After I arrived home to everyone's surprise, I went to the conscription center to tell them what had happened. They have reassigned me to Sepah, and my military training base will be in Yazd, in the middle of Iran. And so I arrived here early in the morning. After explaining the reason for my tardiness, I was assigned to a barracks and there I became part of the second company of the base's second battalion. Before I had time to settle down and inspect my new residence, we were ordered out. We marched in a clumsy column to the warehouse of the base and were given our military attire and personal effects -- two camouflage military uniforms which did not fit me well, two boots, some cheap soap, shampoo, towel, shoe polish, and so on. It was a heavy load to bear, especially under the scorching July sun. But after a lot of shouting by our company sergeant we made it back to the barracks, where we were told to change into our new uniforms and come back out and form a line in under a minute. Those who were late were punished by being made to crawl on the asphalt around the large court -- the customary penalty for any failure or misdeed, as we were to find out.
We were sorted according to our height and each assigned a number based on that order. So I became number 58 in a company of 106. We were told that from then on we were to be known only by our personnel number, which for me was 2-2-58. Sure enough, I was thereafter referred to only as number 2-2-58 by our superiors. Then came the inspection. The battalion commander, an angry-looking major with a heavy beard who was a veteran of the Iran-Iraq War, came and looked us over. Four of us, including me, were pulled out and given the regular punishment. Afterward, I found out that it was because my hair was too long and the fact that I had shaved the day before (my last chance to do so). Out came the sergeant with an electric hair clipper and we were sheared.
The sun had almost set when we were allowed back in the barracks. Assigned the top bunk, I jumped on and looked all around the room, crammed with bald, weary young men looking all the same in their uniforms, and then it struck me. We resembled a flock of sheep. Piece by piece we were stripped of our identities as individuals -- first our clothes, then the hair, and then our names. But before depression could find a chance to set in, we were again ordered out to march in a single column to the military base's mosque for evening prayers. This is a feature of life in Sepah that is very hard for an agnostic like me. Afterward came supper. Like prisoners in a Siberian gulag, we waited in line for half an hour to be fed an awful looking, smelling, and tasting meal that hardly satisfied our hunger. Now we are back in the barracks and I have only seconds to lights out...so this is me signing off for today...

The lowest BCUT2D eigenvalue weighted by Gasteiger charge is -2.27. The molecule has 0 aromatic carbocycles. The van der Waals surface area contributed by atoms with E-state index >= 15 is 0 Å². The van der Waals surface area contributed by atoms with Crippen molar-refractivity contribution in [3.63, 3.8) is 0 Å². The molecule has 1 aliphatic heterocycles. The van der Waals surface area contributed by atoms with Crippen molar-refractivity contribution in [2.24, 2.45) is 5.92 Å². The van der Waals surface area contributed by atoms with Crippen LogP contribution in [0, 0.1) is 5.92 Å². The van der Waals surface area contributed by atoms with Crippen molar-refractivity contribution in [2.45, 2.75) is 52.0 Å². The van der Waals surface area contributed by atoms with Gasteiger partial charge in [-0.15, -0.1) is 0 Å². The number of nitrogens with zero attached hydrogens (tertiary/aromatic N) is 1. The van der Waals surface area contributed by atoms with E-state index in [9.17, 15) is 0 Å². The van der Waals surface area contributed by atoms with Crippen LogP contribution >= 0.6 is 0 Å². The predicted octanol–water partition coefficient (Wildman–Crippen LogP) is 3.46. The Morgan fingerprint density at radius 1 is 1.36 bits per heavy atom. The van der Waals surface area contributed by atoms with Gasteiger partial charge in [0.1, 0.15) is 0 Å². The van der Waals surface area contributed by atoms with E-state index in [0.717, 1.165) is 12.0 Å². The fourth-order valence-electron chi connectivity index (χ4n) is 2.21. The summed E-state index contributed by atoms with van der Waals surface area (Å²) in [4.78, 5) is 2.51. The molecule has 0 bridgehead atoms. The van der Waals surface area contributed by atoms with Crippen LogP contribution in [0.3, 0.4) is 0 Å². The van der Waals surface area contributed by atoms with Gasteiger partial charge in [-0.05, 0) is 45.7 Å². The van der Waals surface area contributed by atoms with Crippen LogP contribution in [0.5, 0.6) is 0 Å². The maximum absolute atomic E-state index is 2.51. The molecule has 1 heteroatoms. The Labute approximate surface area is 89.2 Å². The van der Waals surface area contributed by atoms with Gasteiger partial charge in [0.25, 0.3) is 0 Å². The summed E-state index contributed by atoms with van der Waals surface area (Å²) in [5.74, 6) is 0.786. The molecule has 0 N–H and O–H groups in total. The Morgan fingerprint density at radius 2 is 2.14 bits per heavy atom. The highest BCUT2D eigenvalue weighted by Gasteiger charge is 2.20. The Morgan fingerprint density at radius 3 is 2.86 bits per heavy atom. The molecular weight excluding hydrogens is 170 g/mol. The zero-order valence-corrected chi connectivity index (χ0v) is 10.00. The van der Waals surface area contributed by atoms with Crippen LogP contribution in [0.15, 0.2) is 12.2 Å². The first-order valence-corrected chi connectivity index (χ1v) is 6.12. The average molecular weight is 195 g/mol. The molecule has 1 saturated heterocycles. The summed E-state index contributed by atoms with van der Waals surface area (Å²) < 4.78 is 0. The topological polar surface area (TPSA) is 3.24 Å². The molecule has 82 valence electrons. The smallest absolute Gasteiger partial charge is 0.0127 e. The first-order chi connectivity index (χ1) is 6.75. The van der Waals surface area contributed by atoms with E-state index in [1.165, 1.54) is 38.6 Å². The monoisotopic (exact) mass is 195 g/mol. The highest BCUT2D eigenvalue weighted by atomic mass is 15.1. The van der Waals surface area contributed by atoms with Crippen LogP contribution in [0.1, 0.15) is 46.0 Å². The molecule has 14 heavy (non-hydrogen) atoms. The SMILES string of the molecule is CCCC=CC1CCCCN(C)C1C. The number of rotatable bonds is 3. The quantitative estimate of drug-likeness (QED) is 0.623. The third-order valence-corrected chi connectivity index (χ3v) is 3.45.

Day 7: Life on the base
The past seven days have passed like seven years. I have a beard now; we all have. My skin is burned; so is the skin of all the others. What we're receiving is a mix of political and religious indoctrination with basic military training. There is no talk of military tactics, just simple facts such as how to use light weapons and so on, but the indoctrination is serious. Most of the time is spent talking about the enemies of religion and the state -- everything from the Fetne 88 (the so-called "sedition" following the disputed election in 2009) to the Baha'is. A very simplistic attempt at brainwashing is going on. They try to convince us that all is well and that the events of recent years have all been a conspiracy by the West; the same worn-out rhetoric that you hear from every propaganda outlet of the regime. The theory classes, however, are a hoot. Most of the time we are napping or chatting and despite all the threats of punishment, nobody really listens. When we do tune in, it's sort of light entertainment. You hear medieval ideas being explained by someone who really believes in them, some notions so outrageous that it is very hard to imagine anyone really giving them credence.